I’m fornicating! I’ve been out of the industry for six years, and we’ll have had three babies in that time. That’s a pretty good track record. I just celebrated my 14th wedding anniversary, which I’m really proud of. That’s tough to do in New York! If I was working all that time, I’d probably be on to my second husband. I’ve been learning about myself in a deeper way. I’m also constantly taking classes and gaining insight into who I am.

What kind of classes are you taking?
There’s a place called the Open Center on 30th Street that offers anything from a class about the poet Rumi to another that was about gazing. My husband I sat there and gazed at each other. We were sobbing! I’ve also done a lot of different types of yoga.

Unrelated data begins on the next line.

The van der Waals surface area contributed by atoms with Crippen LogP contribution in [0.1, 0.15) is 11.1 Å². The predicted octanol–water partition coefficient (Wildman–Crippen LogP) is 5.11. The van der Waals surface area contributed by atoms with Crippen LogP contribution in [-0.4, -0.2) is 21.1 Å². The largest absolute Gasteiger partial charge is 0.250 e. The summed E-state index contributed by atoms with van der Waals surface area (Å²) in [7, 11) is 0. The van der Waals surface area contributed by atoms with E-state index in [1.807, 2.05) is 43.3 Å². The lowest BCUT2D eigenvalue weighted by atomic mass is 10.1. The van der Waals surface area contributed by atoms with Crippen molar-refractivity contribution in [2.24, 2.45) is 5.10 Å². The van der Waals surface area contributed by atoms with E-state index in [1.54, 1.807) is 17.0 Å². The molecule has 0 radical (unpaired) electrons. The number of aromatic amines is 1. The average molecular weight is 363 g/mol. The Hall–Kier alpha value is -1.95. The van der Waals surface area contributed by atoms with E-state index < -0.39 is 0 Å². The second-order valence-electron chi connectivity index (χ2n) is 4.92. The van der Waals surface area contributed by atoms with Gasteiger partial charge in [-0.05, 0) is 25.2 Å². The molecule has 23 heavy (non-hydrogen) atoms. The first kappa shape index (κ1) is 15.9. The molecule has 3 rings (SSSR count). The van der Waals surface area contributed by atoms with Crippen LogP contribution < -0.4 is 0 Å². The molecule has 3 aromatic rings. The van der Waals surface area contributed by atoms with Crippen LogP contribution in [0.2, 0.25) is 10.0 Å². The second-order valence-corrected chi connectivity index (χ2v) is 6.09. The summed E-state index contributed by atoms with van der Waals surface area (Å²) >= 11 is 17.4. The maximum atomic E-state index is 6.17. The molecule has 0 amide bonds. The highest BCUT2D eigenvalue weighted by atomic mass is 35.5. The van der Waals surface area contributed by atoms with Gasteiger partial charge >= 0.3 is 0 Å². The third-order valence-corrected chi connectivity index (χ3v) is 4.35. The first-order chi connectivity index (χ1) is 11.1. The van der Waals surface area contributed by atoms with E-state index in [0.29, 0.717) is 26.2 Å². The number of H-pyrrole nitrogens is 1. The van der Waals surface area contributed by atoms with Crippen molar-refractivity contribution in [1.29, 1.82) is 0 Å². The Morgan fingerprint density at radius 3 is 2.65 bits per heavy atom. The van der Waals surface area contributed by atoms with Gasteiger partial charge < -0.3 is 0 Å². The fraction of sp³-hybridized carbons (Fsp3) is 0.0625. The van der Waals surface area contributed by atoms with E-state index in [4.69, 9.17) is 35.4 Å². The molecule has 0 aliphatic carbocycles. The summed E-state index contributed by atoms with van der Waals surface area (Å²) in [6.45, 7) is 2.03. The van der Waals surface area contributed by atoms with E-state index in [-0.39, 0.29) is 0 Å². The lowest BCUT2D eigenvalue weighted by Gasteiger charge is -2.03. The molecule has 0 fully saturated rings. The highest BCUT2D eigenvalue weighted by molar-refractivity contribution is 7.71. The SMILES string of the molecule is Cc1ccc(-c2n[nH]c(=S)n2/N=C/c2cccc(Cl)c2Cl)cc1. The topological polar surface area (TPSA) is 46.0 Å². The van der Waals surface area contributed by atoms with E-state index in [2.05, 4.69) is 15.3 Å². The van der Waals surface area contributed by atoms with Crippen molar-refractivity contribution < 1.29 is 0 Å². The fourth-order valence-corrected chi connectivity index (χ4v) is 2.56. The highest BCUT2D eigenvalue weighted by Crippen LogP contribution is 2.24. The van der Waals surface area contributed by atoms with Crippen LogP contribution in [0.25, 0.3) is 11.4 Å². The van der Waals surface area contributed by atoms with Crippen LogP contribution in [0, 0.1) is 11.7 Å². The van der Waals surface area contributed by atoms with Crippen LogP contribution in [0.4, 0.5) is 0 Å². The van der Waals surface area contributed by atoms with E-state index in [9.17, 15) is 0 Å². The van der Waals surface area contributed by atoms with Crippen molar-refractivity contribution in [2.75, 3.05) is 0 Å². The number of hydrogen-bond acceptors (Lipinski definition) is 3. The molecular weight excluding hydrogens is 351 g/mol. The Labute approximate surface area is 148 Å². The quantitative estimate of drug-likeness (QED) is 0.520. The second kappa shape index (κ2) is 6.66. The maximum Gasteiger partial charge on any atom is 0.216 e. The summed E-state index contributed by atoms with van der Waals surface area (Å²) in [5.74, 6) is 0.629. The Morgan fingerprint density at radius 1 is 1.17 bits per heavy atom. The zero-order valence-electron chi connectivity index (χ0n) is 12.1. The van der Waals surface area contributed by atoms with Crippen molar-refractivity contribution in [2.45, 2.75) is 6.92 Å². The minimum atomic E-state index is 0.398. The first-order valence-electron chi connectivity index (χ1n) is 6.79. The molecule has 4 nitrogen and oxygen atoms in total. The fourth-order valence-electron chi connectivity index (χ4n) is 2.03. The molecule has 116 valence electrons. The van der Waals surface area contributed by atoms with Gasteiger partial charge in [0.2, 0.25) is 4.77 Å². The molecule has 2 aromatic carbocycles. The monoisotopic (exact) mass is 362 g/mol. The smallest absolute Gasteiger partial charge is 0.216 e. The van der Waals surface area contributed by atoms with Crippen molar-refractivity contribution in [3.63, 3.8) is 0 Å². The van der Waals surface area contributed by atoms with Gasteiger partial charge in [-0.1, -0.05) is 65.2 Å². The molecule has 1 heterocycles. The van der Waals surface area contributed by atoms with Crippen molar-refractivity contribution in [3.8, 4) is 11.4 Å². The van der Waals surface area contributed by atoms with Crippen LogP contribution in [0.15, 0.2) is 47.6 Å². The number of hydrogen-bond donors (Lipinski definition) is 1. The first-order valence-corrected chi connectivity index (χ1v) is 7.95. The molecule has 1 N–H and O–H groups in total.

Do you still go to Red Lobster?
When I was working I was so unsophisticated about my diet, but once I stopped working, I took the time to enjoy life. But I still go to McDonald’s all the time! I hope my babies don’t come out liking Egg McMuffins. I’m so healthy for the most part, but I just can’t say no to them during my pregnancy.

Was it your choice to leave Seventeen?